Robert Burns: Whisky Lover

Robert Burns Whisky lover

O Whisky! soul o’ plays and pranks
Accept a bardie’s grateful thanks!
When wanting thee, what tuneless cranks
Are my poor verses!          

(Scotch Drink)

Well, who hasn’t let their bardic concentration slip from time to time, after a dram? Scotland’s national bard was no stranger, apparently, to the joy that whisky brings.

The bold John Barleycorn is a necessary element of some of his most famous poems. Where would Tam O’ Shanter be if he hadn’t ventured on a wee nip of whisky? He would have been in bed, no doubt, sleeping soundly, rather than dancing with witches and warlocks to strathspeys and reels.

Inspiring bold John Barleycorn
What dangers thou canst make us scorn
Wi’ tippeny, we fear nae evil
Wi’ usquabae (whisky), we’ll face the devil!

(Tam O’ Shanter)

Robert Burns Whisky lover

 

It’s fitting, of course, that we have a Burns Night rather than a ‘Burns Day’. A lot of his poetry deals with the feelings, emotions and characters that come out more freely at night. Those things we hide, sometimes to protect ourselves, or to protect our celebrations and joy. How whisky connects to emotions is a mystery, but there’s no doubt it does.

Auld Lang Syne. Ae Fond Kiss and then we sever. My love is like a red, red rose. Burns’ distilling of feelings is why we love him so. The hurt heart of love at its end. The remembering of times gone past with friends. The freedom to dance and enjoy life while we’re living it. To share a dram together.

One of Burns’ most famous poems is “A Man’s a Man for a’ that“. He had time for everyone and saw their worth. It is this feeling that we’re all Jock Tamson’s bairns that is one of the most important things to celebrate on Burns Night.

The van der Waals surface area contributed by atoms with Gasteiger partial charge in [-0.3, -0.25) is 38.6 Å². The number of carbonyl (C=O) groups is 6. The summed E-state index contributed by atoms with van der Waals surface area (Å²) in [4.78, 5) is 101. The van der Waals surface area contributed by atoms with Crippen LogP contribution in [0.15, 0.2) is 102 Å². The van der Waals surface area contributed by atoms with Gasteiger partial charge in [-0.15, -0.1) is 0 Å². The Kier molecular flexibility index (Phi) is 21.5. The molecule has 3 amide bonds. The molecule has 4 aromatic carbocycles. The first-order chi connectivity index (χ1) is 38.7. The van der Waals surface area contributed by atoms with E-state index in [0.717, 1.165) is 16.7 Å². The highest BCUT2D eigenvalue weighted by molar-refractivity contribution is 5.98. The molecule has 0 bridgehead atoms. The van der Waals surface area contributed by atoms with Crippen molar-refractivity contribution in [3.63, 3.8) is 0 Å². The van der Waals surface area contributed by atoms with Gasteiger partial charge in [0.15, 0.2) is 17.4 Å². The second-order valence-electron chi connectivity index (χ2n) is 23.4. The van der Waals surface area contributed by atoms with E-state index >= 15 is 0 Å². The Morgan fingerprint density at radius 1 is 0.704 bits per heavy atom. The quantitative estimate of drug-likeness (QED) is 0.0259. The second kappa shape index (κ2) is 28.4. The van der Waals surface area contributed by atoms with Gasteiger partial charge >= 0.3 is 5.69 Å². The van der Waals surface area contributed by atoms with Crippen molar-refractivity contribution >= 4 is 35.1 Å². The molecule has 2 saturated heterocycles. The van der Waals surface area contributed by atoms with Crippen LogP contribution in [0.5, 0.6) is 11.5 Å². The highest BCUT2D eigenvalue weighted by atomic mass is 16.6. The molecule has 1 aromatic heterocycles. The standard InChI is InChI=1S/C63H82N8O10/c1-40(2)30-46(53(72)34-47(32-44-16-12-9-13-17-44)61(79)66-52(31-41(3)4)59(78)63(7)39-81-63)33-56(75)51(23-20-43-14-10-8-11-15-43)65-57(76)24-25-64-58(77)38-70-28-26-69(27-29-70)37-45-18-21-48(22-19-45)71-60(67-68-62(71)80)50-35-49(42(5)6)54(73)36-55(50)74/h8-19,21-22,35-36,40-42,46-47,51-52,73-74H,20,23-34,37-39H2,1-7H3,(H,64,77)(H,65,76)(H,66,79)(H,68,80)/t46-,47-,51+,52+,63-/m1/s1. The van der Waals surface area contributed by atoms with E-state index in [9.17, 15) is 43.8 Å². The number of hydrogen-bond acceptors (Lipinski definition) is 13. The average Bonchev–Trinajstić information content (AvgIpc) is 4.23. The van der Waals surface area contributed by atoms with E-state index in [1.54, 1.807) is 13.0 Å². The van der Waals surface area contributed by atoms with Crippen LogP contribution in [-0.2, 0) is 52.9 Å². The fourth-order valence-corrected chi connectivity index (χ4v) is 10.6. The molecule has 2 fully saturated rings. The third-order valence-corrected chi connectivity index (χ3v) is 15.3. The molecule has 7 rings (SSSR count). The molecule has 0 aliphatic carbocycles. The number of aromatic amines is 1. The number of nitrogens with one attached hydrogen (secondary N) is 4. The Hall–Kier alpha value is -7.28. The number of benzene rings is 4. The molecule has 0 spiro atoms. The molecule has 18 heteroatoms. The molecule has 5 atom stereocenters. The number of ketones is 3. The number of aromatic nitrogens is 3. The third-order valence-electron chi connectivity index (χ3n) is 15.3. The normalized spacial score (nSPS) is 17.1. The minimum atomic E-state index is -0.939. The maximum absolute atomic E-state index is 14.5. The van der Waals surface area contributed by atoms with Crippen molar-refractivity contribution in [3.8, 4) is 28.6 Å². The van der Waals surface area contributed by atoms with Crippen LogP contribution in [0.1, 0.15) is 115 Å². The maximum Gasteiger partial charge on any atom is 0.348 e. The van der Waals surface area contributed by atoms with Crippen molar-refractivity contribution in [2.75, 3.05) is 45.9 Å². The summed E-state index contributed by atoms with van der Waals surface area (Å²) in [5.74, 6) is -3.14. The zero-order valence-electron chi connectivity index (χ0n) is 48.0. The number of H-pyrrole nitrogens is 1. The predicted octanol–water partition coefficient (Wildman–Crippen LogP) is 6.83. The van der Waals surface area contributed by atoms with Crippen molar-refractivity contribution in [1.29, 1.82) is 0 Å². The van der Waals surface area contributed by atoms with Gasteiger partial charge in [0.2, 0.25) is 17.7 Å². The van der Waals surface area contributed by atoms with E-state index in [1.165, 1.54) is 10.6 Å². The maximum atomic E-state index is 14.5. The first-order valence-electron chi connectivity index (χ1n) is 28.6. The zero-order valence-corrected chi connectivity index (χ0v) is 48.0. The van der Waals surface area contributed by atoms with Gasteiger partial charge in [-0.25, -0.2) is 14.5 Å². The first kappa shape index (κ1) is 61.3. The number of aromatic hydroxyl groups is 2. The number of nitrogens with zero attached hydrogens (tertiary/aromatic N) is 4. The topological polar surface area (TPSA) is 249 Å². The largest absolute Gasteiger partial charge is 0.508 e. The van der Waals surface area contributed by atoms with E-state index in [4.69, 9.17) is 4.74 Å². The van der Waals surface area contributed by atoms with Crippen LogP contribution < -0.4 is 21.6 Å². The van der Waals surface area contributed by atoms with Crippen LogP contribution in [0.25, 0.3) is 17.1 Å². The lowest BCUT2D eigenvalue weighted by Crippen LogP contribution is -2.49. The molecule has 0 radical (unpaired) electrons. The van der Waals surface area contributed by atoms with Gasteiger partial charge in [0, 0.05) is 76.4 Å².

For a’ that, an a’ that,
It’s coming yet for a’ that,
That Man to Man, the world o’er,
Shall brothers be for a’ that.

So what whisky to drink on the twenty fifth of January? A Lowland Robert Burns Whisky lovermalt, no doubt. Something fresh and light to counterbalance the haggis. Something that shines in the glass when lifted to the light.

Maybe a rare thirty year old Linlithgow? Or a nineteen year old from the now silent St. Magdalene Distillery? We’ve collected some of the finest rare whiskies from the Lowlands for you to choose from.

I’ll leave you with one final poem from the master and wish you all the best for Burns Night. Across the world, glasses will be raised to the great chieftain o’ the pudding race (the noble Haggis) and we’ll all tak’ a cup of kindness yet, for auld lang syne.

Here’s a bottle and an honest friend.
What wad ye wish for mair, man?
Wha kens, before his life may end,
What his share may be o’ care, man?

Then catch the moments as they fly,
And use them as ye ought, man:
Believe me, happiness is shy,
And comes not aye when sought, man.

(A Bottle & Friend)

Slàinte, Robert Burns.

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